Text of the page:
Over the next few months there is going to be a plethora of ready-to-wear shops opening that are in some way inspired by tailoring. Hardy Amies has just opened; then there’s E Tautz; Kilgour will have a full collection soon; Thom Sweeney are opening their RTW and MTM shop.
Readers will be rightly cynical about some of these. Although associated with tailoring brands, they don’t necessarily have anything to do with the bespoke operations on which they were founded. You could argue Hardy Amies did a lot to push men’s ready-made fashion, and that connects him to the modern RTW offering. But it hardly matters. No one’s pretending that RTW is bespoke, and all four also continue to produce bespoke clothing – which in itself should be applauded.
The point is that we have four new, re-born or expanded offerings of menswear, all with enough awareness of tailoring to drag them away from the luxury sportswear and the bargain-bucket high street.
Of the four, it looks like Hardy Amies will be the most casual. The current range – designed by Mehmet Ali – includes boots and grained-leather shoes; bright knitwear and outerwear; and curated items from other brands including Cherchbi bags and Brooks saddles.
Tailoring-inspired pieces include double-breasted cardigans that would make a good substitute for a jacket in a casual office. There are also shawl-collared waistcoats, in both flannel and chunky knits, that will be rather dressier versions of the ever-popular gilet. And there are a few reversible pieces of outerwear, with the inner layer showing up as the revers (appropriately) on the DB lapel.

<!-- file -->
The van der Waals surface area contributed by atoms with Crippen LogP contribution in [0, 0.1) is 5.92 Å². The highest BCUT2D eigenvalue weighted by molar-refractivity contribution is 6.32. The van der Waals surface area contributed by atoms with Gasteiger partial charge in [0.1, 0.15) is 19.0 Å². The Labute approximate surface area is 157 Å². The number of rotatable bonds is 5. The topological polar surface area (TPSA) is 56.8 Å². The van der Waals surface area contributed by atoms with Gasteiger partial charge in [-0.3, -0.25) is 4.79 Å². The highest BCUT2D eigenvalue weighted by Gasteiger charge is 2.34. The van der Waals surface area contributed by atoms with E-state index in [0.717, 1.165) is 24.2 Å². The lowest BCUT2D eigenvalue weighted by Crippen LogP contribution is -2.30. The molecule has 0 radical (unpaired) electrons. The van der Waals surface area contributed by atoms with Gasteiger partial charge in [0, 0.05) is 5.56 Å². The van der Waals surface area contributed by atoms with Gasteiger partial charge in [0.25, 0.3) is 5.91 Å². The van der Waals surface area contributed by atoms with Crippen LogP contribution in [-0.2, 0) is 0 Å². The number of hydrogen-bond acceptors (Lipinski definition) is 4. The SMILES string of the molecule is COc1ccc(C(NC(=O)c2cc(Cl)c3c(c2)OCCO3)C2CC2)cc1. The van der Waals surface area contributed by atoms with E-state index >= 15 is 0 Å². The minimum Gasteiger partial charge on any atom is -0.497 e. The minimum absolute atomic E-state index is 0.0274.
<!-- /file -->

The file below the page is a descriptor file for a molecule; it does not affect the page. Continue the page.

This will not be suited to the formal reader – the jackets are too short and the aesthetic too rugged. But for a younger guy looking for interesting casual/formal crossover, it’s worth a look. And there are also interesting things coming in Hardy Amies’s bespoke tailoring. While much of my conversation with Mehmet was about raw denim, we also had an in-depth discussion about the perception of bespoke, the way to communicate it to younger guys, and the potential for finding a better alternative to made-to-measure. Watch this space.